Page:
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Croatian language (hrvatski jezik) 4 - Nouns 3/3 + Addendum 1

So, today we tackle the final two cases and take a look at the total inflection of some basic nouns. first second third "u košaru" is actually accusative. This was totally a test... to see if you've learned from previous lessons.... And not a mistake I made... khm... khm... ( ͡° ͜ʖ ͡°) As you can see, even native speakers make mistakes with cases. fourth Also, čovjek is masculine gender.

Ako imate pitanja, slobodno pitajte.

If you have any questions, feel free to ask.

Also, if you want to listen how any of the Croatian words in this lesson sound, you can go here: http://www.alfanum.co.rs/index.php/sr/demonstracija/demonstracija-tts set the voice to AlfaNum Marica (CRO v4.2), lower the speed (brzina) and press "Izgovori!" to hear the pronunciation.

Link to all of the lessons: https://www.duolingo.com/comment/10190075

August 25, 2015



I've just read this and it looks fantastic and I can't wait to start learning! But are there any lessons that you've done before this one because I think everything would make sense then? Thanks!


So would it be true to say that Croatian doesn't have distinctive Dative and Locative cases, but rather a merged form of Dative-Locative, since their forms are the same? Or can you remember an exception where they are kept distinctive? Sorry for bothering, I'm just really interested. :)


Well, technically, locative is a dependent case which signifies location, specifically location connected to stillness and immobility. It is a specific case, which is equal to dative, but the main difference between the two is that locative requires the presence of a preposition. Furthermore, while locative signifies location, that's not always the case, but in any case, locative must have a preposition. (I think an example of this would be the sentence "Ostao je pri odluci..." = lit. he remained at the decision... (meaning: he didn't change his mind)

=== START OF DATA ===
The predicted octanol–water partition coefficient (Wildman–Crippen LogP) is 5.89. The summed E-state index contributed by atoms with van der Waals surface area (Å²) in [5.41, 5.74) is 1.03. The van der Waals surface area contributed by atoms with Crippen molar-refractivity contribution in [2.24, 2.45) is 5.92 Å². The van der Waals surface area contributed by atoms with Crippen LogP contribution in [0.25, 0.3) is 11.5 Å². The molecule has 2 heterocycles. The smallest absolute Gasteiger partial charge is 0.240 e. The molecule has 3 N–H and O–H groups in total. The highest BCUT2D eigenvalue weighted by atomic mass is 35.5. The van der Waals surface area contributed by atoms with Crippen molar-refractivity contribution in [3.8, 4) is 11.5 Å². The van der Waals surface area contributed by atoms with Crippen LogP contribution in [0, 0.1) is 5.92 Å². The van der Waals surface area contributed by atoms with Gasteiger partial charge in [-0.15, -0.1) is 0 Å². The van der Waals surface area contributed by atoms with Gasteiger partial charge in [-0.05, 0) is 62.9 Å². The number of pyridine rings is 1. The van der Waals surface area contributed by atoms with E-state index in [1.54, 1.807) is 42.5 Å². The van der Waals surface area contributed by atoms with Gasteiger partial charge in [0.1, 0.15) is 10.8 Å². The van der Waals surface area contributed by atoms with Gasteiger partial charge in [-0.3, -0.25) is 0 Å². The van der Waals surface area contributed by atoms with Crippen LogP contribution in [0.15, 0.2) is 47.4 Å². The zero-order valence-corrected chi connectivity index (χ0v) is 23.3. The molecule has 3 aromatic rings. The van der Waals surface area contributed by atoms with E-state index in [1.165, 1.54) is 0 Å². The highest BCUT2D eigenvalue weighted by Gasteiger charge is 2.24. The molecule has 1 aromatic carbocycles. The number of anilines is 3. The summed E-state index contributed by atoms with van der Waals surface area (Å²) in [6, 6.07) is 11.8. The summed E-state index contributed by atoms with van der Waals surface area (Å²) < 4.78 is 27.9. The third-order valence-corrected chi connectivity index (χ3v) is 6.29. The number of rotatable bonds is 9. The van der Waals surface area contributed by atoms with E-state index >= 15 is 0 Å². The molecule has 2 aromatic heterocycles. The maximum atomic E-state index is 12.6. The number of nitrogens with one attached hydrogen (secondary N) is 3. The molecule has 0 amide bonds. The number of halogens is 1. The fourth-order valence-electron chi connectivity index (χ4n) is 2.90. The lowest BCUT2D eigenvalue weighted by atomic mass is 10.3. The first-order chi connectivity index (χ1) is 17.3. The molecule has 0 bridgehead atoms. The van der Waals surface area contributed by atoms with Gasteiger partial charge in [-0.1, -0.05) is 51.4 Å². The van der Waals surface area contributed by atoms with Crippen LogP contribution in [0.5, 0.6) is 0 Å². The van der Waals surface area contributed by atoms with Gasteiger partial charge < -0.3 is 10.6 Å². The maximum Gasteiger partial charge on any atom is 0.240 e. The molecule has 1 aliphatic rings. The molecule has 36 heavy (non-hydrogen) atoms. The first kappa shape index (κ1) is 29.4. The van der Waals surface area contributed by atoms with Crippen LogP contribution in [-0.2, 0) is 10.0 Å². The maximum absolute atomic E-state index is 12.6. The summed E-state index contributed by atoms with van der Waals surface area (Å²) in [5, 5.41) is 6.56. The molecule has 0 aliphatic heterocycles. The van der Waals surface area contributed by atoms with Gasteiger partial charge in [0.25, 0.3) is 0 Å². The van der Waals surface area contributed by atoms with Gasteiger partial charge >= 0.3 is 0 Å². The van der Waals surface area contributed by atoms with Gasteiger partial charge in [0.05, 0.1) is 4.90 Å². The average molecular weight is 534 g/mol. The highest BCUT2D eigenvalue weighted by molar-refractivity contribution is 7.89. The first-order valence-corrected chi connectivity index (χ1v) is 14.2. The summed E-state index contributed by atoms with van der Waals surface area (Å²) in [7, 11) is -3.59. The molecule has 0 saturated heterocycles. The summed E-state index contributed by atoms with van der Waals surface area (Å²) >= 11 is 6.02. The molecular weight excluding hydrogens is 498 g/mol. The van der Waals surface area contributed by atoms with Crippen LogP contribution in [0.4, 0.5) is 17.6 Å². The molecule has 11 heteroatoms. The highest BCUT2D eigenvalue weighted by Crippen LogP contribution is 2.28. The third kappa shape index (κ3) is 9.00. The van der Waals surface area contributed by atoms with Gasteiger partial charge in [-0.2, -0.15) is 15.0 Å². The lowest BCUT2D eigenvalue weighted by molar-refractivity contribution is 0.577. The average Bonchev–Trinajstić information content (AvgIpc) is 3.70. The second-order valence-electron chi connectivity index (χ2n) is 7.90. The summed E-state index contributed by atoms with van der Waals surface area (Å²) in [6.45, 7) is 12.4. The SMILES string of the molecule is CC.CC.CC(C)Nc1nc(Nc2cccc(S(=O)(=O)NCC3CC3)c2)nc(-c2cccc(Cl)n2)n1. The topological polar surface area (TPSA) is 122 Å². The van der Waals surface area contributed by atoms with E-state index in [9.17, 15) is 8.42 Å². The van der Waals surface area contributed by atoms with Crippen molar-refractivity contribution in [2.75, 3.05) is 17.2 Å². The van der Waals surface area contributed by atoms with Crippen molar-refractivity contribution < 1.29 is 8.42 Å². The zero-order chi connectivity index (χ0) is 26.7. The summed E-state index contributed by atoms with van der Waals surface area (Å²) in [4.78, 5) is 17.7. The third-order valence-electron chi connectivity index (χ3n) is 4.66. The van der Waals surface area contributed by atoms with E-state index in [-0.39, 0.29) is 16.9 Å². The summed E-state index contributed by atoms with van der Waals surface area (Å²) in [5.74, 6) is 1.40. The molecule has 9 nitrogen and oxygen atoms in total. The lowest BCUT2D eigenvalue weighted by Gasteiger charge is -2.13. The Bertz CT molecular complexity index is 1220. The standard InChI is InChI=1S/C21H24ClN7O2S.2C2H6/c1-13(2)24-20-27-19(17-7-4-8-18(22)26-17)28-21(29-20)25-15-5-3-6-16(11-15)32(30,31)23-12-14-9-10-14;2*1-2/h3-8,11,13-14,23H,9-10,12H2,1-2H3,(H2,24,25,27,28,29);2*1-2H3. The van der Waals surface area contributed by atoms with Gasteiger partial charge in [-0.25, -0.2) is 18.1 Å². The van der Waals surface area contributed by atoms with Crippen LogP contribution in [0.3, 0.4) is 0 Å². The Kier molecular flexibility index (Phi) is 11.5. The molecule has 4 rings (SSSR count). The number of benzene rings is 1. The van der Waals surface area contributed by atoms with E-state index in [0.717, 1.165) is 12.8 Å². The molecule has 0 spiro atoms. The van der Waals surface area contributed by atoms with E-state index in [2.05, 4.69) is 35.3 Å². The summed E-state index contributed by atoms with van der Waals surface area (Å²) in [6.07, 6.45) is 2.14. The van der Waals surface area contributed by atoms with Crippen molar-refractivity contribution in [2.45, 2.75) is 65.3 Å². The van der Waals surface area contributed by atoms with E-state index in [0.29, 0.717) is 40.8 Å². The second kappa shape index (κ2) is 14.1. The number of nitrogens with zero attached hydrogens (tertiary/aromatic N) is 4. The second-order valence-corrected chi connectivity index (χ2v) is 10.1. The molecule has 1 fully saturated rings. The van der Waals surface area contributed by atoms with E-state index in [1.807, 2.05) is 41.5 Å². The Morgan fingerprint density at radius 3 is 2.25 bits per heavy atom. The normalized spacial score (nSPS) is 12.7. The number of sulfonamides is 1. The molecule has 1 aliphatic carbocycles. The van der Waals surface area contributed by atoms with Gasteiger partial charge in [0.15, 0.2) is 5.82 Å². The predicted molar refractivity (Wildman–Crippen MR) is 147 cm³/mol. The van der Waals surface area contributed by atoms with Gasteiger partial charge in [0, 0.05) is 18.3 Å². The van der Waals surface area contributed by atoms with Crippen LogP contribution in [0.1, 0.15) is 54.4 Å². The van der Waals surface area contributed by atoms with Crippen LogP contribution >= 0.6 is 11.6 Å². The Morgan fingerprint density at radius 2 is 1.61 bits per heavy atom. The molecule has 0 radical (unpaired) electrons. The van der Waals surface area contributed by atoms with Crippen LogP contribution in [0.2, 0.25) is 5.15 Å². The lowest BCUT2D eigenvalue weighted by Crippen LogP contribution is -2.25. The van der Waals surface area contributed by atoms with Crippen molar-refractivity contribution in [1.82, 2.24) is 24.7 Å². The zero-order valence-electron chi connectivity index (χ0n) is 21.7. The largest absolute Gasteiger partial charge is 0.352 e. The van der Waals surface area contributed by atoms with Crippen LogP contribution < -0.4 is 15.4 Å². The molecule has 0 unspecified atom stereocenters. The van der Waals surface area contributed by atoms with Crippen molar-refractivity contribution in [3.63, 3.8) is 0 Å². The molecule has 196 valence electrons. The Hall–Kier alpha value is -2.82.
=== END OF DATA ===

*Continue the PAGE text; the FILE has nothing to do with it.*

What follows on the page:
also, another example:

Hermiona je dala knjigu Harryju. = Hermione gave the book to Harry. (dative, actually dative has Latin root and even the Croatian verb "to give" is similar: dati = to give)

Sada je bilo na Harryju da pokaže što zna. = It was up to Harry to show what he knows. (locative, same inflection of the foreign name Harry (Harryju, pronunciation similar to "hairy-you"), however because there is the preposition "na" before the noun, the case is locative. (this is an example when locative isn't used for location)

another example, with inanimate nouns:

brodu - [giving] to the ship (dat)

na brodu - [standing] on the ship (loc)


As a speaker of another Slavic language which also has cases, I totally understand what you mean. :) In fact, in all or almost all modern Slavic languages the Locative case can't be used without a preposition, unlike Dative. And also syncretism of Dative and Locative in the singular forms is very common among all Slavic languages, but plural forms are usually different. What I meant was if that would be reasonable to mark on the declension tables, say, not different Dative and Locative cases, but rather Dative-Locative? For example, in Romanian, which has 4 cases (Nom., Gen., Dat., Acc.), Nom. is always equal to Acc. and Gen. is always equal to Dat., so it is marked on the declension tables (here's an example: https://en.wiktionary.org/wiki/soare#Romanian ). So do you think it would reasonable to do the same thing with Croatian?


yes, you can mark them together like that, I'm just used to writing the NGDAVLI tables. for example, the masculine word konj (horse)

here's a declination/inflection table with the same case forms merged:



also, I've always found songs to be a good way to get a feel for the language and pronunciation. So, here are some songs with lyrics and translations:


lyrics and translation: http://lyricstranslate.com/en/terca-na-ti%C5%A1inu-third-silence.html


lyrics and translation: http://lyricstranslate.com/en/tango-tango.html-12#songtranslation

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